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BCB 322: Landscape Ecology. Lecture 6: Emerging patterns I: Heterogeneity. Heterogeneity. Patterns arise in any landscape as a result of the underlying processes Disturbance and fragmentation are closely allied, and have significant impacts on the environment

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BCB 322: Landscape Ecology

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bcb 322 landscape ecology

BCB 322:Landscape Ecology

Lecture 6:

Emerging patterns I:


  • Patterns arise in any landscape as a result of the underlying processes
  • Disturbance and fragmentation are closely allied, and have significant impacts on the environment
  • Heterogeneity is the main pattern in any landscape, & is inherent at all scales
  • “The uneven, non-random distribution of objects” (Forman, 1995)
  • Since every pattern in a landscape results from, and produces new processes, heterogeneity is important for landscape function
  • The analysis of heterogeneity is fundamental to the understanding of landscape functions and spatial ecological processes


  • Three types to be considered:
    • Spatial: variation in space, either horizontally (as under human disturbance regimes) or vertical (uneven vegetation distribution above ground – generally natural)
    • Temporal: similar to spatial, but implies variation for a


single point over time. Two areas may have the same spatial variation, but differ in time.

    • Functional: variation in distribution of communities/ populations. Linked to life history of organisms
  • Soil composition is a strong driver of heterogeneity, & it varies strongly from individual plots (1-10m) to the full landscape (Becher, 1995). It can also vary vertically in the soil profile
  • The effect of geological heterogeneity is unpredictable, and a probabilistic approach is used when modelling it
  • By creating borders and edge effects, additional processes are set up in the landscape, influencing the flux of materials
  • Since plant and animal species respond fairly rapidly to changes in mosaic heterogeneity, minor variations can often be observed with remote sensing techniques.
  • Effectively, heterogeneity can exaggerate biological-environment interactions (eg: skylarks avoid small prairie spaces, even though they are functionally similar to larger patches) (Farina, 1998)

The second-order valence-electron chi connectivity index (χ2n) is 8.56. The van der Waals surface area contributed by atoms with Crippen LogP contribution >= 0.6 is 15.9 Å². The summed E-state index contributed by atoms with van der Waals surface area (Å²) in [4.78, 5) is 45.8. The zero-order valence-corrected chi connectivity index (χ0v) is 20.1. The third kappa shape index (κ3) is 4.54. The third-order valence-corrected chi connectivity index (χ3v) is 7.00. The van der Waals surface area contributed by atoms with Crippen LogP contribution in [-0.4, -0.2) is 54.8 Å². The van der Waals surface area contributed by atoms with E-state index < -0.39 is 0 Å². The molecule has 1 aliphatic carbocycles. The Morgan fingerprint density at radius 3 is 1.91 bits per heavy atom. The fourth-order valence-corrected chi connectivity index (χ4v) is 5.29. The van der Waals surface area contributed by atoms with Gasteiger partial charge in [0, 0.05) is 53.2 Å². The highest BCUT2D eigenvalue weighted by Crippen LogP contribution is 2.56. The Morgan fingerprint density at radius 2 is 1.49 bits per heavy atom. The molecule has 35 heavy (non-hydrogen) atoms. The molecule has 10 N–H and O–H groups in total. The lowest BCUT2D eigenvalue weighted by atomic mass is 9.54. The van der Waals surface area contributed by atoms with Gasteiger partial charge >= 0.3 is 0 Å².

• Heterogeneous landscapes can show several different stable configurations, and can shift between them rapidly given sufficient incitement.
  • This is termed a polyclimactic state, and it is determined by variations in deterministic & stochastic factors (wind, climate extremes, climate change, edaphic conditions) and internal factors (disease, predation, invasion)
  • Hence disturbance can play a role in maintaining heterogeneity and preventing stable equilibria developing.
  • A moderate disturbance regime can increase heterogeneity, but it depends on the initial conditions
  • Homogeneous system: heterogeneity increases to the midpoint, then falls
  • Highly heterogeneous: after an initial gain in heterogeneity, there is a rapid dropoff (Kolasa & Rollo, 1991)
  • Obviously, some disturbance can be useful for maintaining heterogeneity.
  • Likewise, heterogeneity can impact on the disturbance regime:
    • fires spread less readily in a mixed woodland than in a pure coniferous matrix (reduced disturbance)
    • predators (eg: foxes) in woodlots & parklands in an agricultural environment can impact on livestock (increased disturbance)
  • Species distribution depend on community heterogeneity: large sample areas include more species, and thus should be more similar than smaller ones with a limited selection of species.


  • Three main types of heterogeneity structure (Addicot et al., 1987):
    • Divided homogeneous (suitable patches in an unsuitable matrix)
    • Undivided heterogeneous (patches of varying suitability)
    • Divided heterogeneous (varying suitability patches in an unsuitable matrix
  • Fire, grazing & the two in combination were tested in grasslands (Glenn et al, 1992)
  • Locally, burning seemed to have higher heterogeneity than grazing, whilst the corollary was true at a regional scale.
  • Overall, untreated local plots had the most heterogeneity, but regional responses varied to a large degree, depending on season of burning (spring burning then grazing increased heterogeneity, autumn burns reduced it)
  • This variation makes studies complicated – some processes depend on patchiness, but not all.
  • General, organismal responses are a good measure by which to assess relevant scale. (neighbourhood scale)
  • Neighbourhood for vagile species is obviously their territory or resource area
  • For sessile species it is more complex, but it can be estimated according to the areas from which food, predators and other foragers come.


  • Spatial heterogeneity is one of the main factors determining bird species diversity in the landscape (MacArthur et al., 1962)
  • Bird diversity was also higher in shrubby areas because shrubs have higher heterogeneity than tree areas (even though trees have more variation in canopy structure)
  • Animals also drive heterogeneity:

grazing animals at high densities can permanently alter vegetation cover by compacting soil and removing vegetation (eg: rural goat grazing in Zimbabwe)